This content is not included in your SAE MOBILUS subscription, or you are not logged in.
Investigations into the Effects of Thermal and Compositional Stratification on HCCI Combustion – Part II: Optical Engine Results
- R. E. Herold - Engine Research Center; University of Wisconsin – Madison ,
- J. M. Krasselt - Engine Research Center; University of Wisconsin – Madison ,
- David E. Foster - Engine Research Center; University of Wisconsin – Madison ,
- J. B. Ghandhi - Engine Research Center; University of Wisconsin – Madison ,
- D. L. Reuss - General Motors Research ,
- P. M. Najt - General Motors Research
ISSN: 1946-3936, e-ISSN: 1946-3944
Published April 20, 2009 by SAE International in United States
Citation: Herold, R., Krasselt, J., Foster, D., Ghandhi, J. et al., "Investigations into the Effects of Thermal and Compositional Stratification on HCCI Combustion – Part II: Optical Engine Results," SAE Int. J. Engines 2(1):1034-1053, 2009, https://doi.org/10.4271/2009-01-1106.
The effect that thermally and compositionally stratified flowfields have on the spatial progression of iso-octane-fueled homogeneous charge compression ignition (HCCI) combustion were directly observed using highspeed chemiluminescence imaging. The stratified in-cylinder conditions were produced by independently feeding the intake valves of a four-valve engine with thermally and compositionally different mixtures of air, vaporized fuel, and argon.
Results obtained under homogeneous conditions, acquired for comparison to stratified operation, showed a small natural progression of the combustion from the intake side to the exhaust side of the engine, a presumed result of natural thermal stratification created from heat transfer between the in-cylinder gases and the cylinder walls. Large differences in the spatial progression of the HCCI combustion were observed under stratified operating conditions. Qualitative observations of the manner in which the combustion proceeded indicated that ±20 °C temperature stratification, ±15% fuel concentration stratification, and ±5 air-fuel ratio stratification all similarly affected the combustion progression, with the combustion proceeding, in general, from high to low temperature, high to low fuel concentration, or high to low air-fuel ratio. Concurrent and opposite stratification of these parameters were often present and mitigated the effects that the stratified flowfields had on the manner in which the combustion progressed spatially.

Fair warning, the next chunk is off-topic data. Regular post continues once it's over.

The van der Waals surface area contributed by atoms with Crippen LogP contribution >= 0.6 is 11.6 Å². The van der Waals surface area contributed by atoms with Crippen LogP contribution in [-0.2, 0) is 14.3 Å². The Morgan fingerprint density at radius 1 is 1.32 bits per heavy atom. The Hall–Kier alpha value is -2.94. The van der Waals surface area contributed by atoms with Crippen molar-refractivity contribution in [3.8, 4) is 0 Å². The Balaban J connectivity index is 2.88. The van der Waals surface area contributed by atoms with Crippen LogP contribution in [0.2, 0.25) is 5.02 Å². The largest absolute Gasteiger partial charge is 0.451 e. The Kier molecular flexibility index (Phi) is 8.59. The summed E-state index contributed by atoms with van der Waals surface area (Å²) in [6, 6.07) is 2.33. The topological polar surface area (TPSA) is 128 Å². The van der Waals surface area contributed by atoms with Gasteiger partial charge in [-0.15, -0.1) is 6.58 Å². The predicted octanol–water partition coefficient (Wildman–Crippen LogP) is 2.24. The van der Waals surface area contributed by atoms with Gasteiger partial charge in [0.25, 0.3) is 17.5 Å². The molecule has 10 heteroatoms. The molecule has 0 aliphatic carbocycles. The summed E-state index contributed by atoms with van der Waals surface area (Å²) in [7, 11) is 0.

The possibility of using the thermal and compositional stratification studied herein for HCCI combustion control was evaluated in a hypothetical recompression-type engine. The magnitude of stratification that could be maintained until combustion commenced was estimated to be small, and competing effects were often present, likely limiting the effects the stratification could have on the combustion.